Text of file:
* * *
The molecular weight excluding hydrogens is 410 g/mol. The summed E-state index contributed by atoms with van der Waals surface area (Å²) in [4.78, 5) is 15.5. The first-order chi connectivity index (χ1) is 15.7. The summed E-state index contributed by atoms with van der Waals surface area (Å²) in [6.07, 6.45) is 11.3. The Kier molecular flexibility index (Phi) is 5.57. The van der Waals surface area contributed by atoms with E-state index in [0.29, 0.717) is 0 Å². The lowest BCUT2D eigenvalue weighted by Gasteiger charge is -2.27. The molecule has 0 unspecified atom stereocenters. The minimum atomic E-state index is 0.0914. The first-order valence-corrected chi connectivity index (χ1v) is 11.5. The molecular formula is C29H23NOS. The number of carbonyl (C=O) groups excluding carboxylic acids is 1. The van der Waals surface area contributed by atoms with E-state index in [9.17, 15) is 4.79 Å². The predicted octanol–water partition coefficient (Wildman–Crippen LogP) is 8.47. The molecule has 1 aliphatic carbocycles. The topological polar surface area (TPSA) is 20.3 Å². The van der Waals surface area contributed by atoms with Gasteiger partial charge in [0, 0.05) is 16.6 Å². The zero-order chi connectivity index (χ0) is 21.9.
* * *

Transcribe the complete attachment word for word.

The molecular weight excluding hydrogens is 410 g/mol. The summed E-state index contributed by atoms with van der Waals surface area (Å²) in [4.78, 5) is 15.5. The first-order chi connectivity index (χ1) is 15.7. The summed E-state index contributed by atoms with van der Waals surface area (Å²) in [6.07, 6.45) is 11.3. The Kier molecular flexibility index (Phi) is 5.57. The van der Waals surface area contributed by atoms with E-state index in [0.29, 0.717) is 0 Å². The lowest BCUT2D eigenvalue weighted by Gasteiger charge is -2.27. The molecule has 0 unspecified atom stereocenters. The minimum atomic E-state index is 0.0914. The first-order valence-corrected chi connectivity index (χ1v) is 11.5. The molecular formula is C29H23NOS. The number of carbonyl (C=O) groups excluding carboxylic acids is 1. The van der Waals surface area contributed by atoms with E-state index in [9.17, 15) is 4.79 Å². The predicted octanol–water partition coefficient (Wildman–Crippen LogP) is 8.47. The molecule has 1 aliphatic carbocycles. The topological polar surface area (TPSA) is 20.3 Å². The van der Waals surface area contributed by atoms with Gasteiger partial charge in [0, 0.05) is 16.6 Å². The zero-order chi connectivity index (χ0) is 21.9.